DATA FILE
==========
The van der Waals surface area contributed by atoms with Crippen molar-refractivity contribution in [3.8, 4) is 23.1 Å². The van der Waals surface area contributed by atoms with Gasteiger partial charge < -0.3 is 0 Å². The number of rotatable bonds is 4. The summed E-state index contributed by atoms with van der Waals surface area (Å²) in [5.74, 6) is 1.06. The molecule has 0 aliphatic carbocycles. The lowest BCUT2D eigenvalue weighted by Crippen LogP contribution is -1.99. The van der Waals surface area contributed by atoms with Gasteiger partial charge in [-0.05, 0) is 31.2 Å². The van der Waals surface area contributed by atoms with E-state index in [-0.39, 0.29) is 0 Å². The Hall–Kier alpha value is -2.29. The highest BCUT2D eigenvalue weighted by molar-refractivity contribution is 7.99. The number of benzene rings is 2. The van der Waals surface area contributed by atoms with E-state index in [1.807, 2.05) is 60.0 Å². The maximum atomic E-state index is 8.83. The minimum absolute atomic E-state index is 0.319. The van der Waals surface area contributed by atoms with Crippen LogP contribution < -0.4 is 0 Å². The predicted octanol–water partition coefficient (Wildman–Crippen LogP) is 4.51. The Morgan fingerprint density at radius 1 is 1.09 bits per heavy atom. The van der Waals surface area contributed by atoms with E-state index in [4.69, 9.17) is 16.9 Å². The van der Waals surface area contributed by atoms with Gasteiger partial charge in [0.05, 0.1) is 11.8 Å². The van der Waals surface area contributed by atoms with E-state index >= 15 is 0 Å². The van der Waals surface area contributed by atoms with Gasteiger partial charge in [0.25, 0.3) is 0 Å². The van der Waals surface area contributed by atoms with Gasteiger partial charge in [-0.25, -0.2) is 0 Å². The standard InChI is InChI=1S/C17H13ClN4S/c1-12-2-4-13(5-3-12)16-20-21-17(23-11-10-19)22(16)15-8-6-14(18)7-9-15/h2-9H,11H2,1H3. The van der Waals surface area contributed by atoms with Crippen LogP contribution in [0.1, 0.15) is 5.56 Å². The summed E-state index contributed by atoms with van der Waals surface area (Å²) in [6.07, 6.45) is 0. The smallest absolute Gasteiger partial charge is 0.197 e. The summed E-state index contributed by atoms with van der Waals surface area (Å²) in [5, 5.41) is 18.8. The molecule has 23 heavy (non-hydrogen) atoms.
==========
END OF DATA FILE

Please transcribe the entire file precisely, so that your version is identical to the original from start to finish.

The van der Waals surface area contributed by atoms with Crippen molar-refractivity contribution in [3.8, 4) is 23.1 Å². The van der Waals surface area contributed by atoms with Gasteiger partial charge < -0.3 is 0 Å². The number of rotatable bonds is 4. The summed E-state index contributed by atoms with van der Waals surface area (Å²) in [5.74, 6) is 1.06. The molecule has 0 aliphatic carbocycles. The lowest BCUT2D eigenvalue weighted by Crippen LogP contribution is -1.99. The van der Waals surface area contributed by atoms with Gasteiger partial charge in [-0.05, 0) is 31.2 Å². The van der Waals surface area contributed by atoms with E-state index in [-0.39, 0.29) is 0 Å². The Hall–Kier alpha value is -2.29. The highest BCUT2D eigenvalue weighted by molar-refractivity contribution is 7.99. The number of benzene rings is 2. The van der Waals surface area contributed by atoms with E-state index in [1.807, 2.05) is 60.0 Å². The maximum atomic E-state index is 8.83. The minimum absolute atomic E-state index is 0.319. The van der Waals surface area contributed by atoms with Crippen LogP contribution < -0.4 is 0 Å². The predicted octanol–water partition coefficient (Wildman–Crippen LogP) is 4.51. The Morgan fingerprint density at radius 1 is 1.09 bits per heavy atom. The van der Waals surface area contributed by atoms with E-state index in [4.69, 9.17) is 16.9 Å². The van der Waals surface area contributed by atoms with Gasteiger partial charge in [0.05, 0.1) is 11.8 Å². The van der Waals surface area contributed by atoms with E-state index >= 15 is 0 Å². The van der Waals surface area contributed by atoms with Gasteiger partial charge in [0.25, 0.3) is 0 Å². The van der Waals surface area contributed by atoms with Gasteiger partial charge in [-0.25, -0.2) is 0 Å². The standard InChI is InChI=1S/C17H13ClN4S/c1-12-2-4-13(5-3-12)16-20-21-17(23-11-10-19)22(16)15-8-6-14(18)7-9-15/h2-9H,11H2,1H3. The van der Waals surface area contributed by atoms with Crippen LogP contribution in [0.1, 0.15) is 5.56 Å². The summed E-state index contributed by atoms with van der Waals surface area (Å²) in [6.07, 6.45) is 0. The smallest absolute Gasteiger partial charge is 0.197 e. The summed E-state index contributed by atoms with van der Waals surface area (Å²) in [5, 5.41) is 18.8. The molecule has 23 heavy (non-hydrogen) atoms.